Trans-Pacific Partnership trade deal negotiated in secrecy

(Phil here, with some additional information as I’m about to post this October 10, 2015 “Counterpoint” column to this blog: I was obviously worried about the outcome of the election and the effect the Trans-Pacific Partnership deal might have on it. Election day was just nine days away, after the longest campaign in Canadian history. Now-former Conservative Prime Minister Stephen Harper likely hoped the long campaign would work to his advantage. Quite the opposite though; as we now know it worked to the advantage of Justin Trudeau and the Liberal Party: they went from third-party status, to the formation of a majority government, with Prime Minister Trudeau and his promise of “real change” in charge.)

I was listening to Canada’s International Trade Minister, Ed Fast being interviewed on the radio about the Trans-Pacific Partnership (TPP) proposed deal as I drove into Lion’s Head from the farm a few days ago. He was asked by CBC interviewer when details of the secretly-negotiated deal would be made

Fast hummed and hawed a bit, explaining the final draft of the deal with the results of the last-minute negotiations included still had to be written, then it would have to be vetted by the negotiators to ensure it was exactly what had been agreed. “Hopefully,” the minister said, it will be made public “before the election.”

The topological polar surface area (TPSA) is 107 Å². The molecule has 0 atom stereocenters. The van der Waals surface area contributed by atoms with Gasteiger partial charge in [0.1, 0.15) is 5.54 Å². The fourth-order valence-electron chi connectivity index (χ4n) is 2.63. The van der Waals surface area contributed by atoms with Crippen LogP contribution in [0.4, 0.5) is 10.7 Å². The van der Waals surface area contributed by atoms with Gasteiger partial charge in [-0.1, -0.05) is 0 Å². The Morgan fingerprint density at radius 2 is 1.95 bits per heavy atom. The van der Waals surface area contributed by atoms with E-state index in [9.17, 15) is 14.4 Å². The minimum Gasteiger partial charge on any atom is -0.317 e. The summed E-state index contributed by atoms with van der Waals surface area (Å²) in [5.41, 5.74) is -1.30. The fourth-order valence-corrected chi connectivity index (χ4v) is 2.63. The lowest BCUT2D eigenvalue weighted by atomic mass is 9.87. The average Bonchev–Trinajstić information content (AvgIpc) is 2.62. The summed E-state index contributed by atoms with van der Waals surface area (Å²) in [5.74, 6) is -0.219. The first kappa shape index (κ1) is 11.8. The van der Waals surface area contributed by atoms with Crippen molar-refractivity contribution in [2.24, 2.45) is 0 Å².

Surely, he knows better. Every on-line news and comment source I’ve read since said it will be at least a month before the details are made public.

Besides, so what if the massive, complex, 30-chapter document is made public a day or two before the election. That leaves no time for the vast majority of Canadians to mentally digest the contents, reflect on them, and come to some sort of opinion.

So, with all due respect, Fast was talking nonsense.

Secrecy has characterized the TPP negotiations since they began several years ago, led by the U.S. The negotiating nations agreed it would be better to bargain in secret than in public, said an article published by Ars. Technica, a high-tech, on-line, news outlet.